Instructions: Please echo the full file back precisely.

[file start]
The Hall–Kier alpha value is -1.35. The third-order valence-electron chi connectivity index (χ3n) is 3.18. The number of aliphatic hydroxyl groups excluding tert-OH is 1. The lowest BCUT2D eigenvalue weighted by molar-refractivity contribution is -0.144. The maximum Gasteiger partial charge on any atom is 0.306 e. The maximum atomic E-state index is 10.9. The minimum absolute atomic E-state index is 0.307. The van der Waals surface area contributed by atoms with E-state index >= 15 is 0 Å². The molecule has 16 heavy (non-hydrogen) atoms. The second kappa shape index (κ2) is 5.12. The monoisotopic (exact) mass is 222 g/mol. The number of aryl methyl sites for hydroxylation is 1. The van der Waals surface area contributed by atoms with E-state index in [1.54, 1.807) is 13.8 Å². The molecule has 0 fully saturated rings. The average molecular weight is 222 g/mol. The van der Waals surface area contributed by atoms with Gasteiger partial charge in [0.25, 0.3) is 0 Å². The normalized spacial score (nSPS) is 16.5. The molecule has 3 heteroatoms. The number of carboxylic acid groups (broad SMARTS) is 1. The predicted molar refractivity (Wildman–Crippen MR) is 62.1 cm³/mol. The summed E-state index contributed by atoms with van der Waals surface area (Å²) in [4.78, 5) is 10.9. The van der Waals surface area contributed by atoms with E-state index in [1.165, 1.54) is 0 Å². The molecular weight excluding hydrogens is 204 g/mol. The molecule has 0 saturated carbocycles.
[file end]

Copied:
The Hall–Kier alpha value is -1.35. The third-order valence-electron chi connectivity index (χ3n) is 3.18. The number of aliphatic hydroxyl groups excluding tert-OH is 1. The lowest BCUT2D eigenvalue weighted by molar-refractivity contribution is -0.144. The maximum Gasteiger partial charge on any atom is 0.306 e. The maximum atomic E-state index is 10.9. The minimum absolute atomic E-state index is 0.307. The van der Waals surface area contributed by atoms with E-state index >= 15 is 0 Å². The molecule has 16 heavy (non-hydrogen) atoms. The second kappa shape index (κ2) is 5.12. The monoisotopic (exact) mass is 222 g/mol. The number of aryl methyl sites for hydroxylation is 1. The van der Waals surface area contributed by atoms with E-state index in [1.54, 1.807) is 13.8 Å². The molecule has 0 fully saturated rings. The average molecular weight is 222 g/mol. The van der Waals surface area contributed by atoms with Gasteiger partial charge in [0.25, 0.3) is 0 Å². The normalized spacial score (nSPS) is 16.5. The molecule has 3 heteroatoms. The number of carboxylic acid groups (broad SMARTS) is 1. The predicted molar refractivity (Wildman–Crippen MR) is 62.1 cm³/mol. The summed E-state index contributed by atoms with van der Waals surface area (Å²) in [4.78, 5) is 10.9. The van der Waals surface area contributed by atoms with E-state index in [1.165, 1.54) is 0 Å². The molecular weight excluding hydrogens is 204 g/mol. The molecule has 0 saturated carbocycles.